VW CEO Herbert Diess has taken over the helm at the Cariad software division. The risk is high – both for the car manufacturer and for Diess itself. Failure could mean the end of an era.

When Cariad was lifted out of the corporate baptismal font in early 2020, the ambitions were high. A powerful software company is to be created in which thousands of experienced engineers will deliver programs and applications for the entire VW group. After all, the software is crucial for autonomous driving and an important differentiator of the automobiles of the future. In the best VW manner, they wanted to take their destiny into their own hands and not make themselves dependent on Google or Apple. Don’t make a mess, but pack big was the motto.

Two years later, the sounds from Wolfsburg have become quieter. But the criticism of Cariad (a word created from Car and I am digital, by the way) is all the louder. Because the VW software is still lacking. At the start of sales, the infotainment in the VW Golf 8 was a collection of IT construction sites, screens froze or failed completely, and things didn’t go much better with the electric future model VW ID.3 for a long time.

Meanwhile, the executive chair at Cariad developed into an ejection seat: Christian Senger, who had built up the division, had to hand over the keys to Dirk Hilgenberg. Initially, Audi boss Markus Duesmann was in charge of supervision, but now group boss Herbert Diess has taken the helm himself. If something becomes a top priority, then something is amiss.

The main problem is that you want too much at once. Cariad is supposed to be the group’s software headquarters and turn the products of all brands into state-of-the-art rolling computers. Anyone who dances at many weddings tends to get bogged down. Cariad engineers report hectic and unorganized workflows. “We fly on sight. I may have to work on another project tomorrow,” says one. There are just too many fires for Cariad to put out.

In addition, in a large corporation like VW, each brand has its own agenda and first of all has its own success in mind. So it shouldn’t matter to Porsche whether Audi can stick to its product planning or not, even if both are forced to work together on the Premium Platform Electric (PPE). Everyone is next to themselves, especially since one or the other brand boss in the Volkswagen Group wants to climb even further up the career ladder and first of all want to keep their shop clean.

Despite the 5,000 employees, the concept of the jack of all trades software does not deliver the desired results. “A standalone organization solely focused on the new revolutionary vehicle and software architecture would function more effectively. Toyota, for example, chose this path. The bottleneck and the resulting ineffectiveness arise from the fact that the same experts are needed for current series production and for the new architecture,” says Jan Becker, CEO of Apex.AI, who develops automotive software himself.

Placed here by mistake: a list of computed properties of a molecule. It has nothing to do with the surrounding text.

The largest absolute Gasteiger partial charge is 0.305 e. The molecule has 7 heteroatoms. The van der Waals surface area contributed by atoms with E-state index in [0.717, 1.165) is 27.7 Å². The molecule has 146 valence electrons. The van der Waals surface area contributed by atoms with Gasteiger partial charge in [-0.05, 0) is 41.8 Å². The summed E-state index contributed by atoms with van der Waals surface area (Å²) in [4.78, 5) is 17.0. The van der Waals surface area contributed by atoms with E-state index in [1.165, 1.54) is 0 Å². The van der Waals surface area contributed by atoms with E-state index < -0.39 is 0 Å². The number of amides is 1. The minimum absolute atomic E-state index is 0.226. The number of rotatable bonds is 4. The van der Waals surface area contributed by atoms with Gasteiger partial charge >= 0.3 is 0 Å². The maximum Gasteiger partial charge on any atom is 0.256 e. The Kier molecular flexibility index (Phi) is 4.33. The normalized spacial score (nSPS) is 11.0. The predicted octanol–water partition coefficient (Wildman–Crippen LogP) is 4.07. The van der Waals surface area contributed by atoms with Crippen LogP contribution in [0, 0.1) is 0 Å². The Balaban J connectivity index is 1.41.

Apparently, the task of developing your own software, operating systems and apps was completely underestimated in Wolfsburg. “We have to state here, however, that access to platforms via the purchase of the most progressive “start-up” companies was an economically advantageous, developmentally very simple and successful step by the two leading American car manufacturers. The step taken by some German manufacturers to go from being a customer of conventional software to a developer of complex AI under extreme time and pressure to succeed has proven to be a very big step,” analyzes Klaus Schmitz, partner in the Automotive Practice of the management consultancy Arthur D. Little.

Ingo Speich, Head of Sustainability, is even clearer

A lack of self-confidence has never been Herbert Diess’ problem. The wiry manager wants to ensure that Cariad finally delivers results. If Cariad doesn’t finally make progress, entire product plans could falter. A dangerous whirlpool that should not only drag Diess down, but the entire group. The first effects can already be seen. The introduction of the Cariad software has been postponed. The Audi A8 successor, the Audi Grandsphere, which is due to come onto the market in early 2025, is said to have a technological firework display, including revolutionary infotainment. The software for this should come largely from Cariad. It is currently doubtful whether the IT specialists can fulfill the grandiose plans.

In an act of violence, Herbert Diess still wants to achieve the intended goals and gets help from the house. For an alpha animal like the CEO, who wants to solve everything on his own and for whom dependencies in crucial driving functions are an abomination, this is tantamount to going to Canossa. But time is pressing. So the American chip manufacturer Qualcomm jumps into the shaky boat and supplies so-called system-on-chips (SoC) for the scalable Cariad software platform. “Customized SoCs are crucial for Cariad to provide competitive automated driving functions for all passenger car brands of the Volkswagen Group,” says a press release. It seems that a lesson has been learned in Wolfsburg.

Nevertheless, Herbert Diess takes a big risk with the takeover of Cariad, because he links his fate with the success of the software division. A failure would add another blemish to the already tarnished status of the manager and fuel discussions in the supervisory board as to whether the contract, which expires in 2025, should be extended or a new solution should be sought. The Porsche families in particular watch Diess’ actions with eagle eyes.

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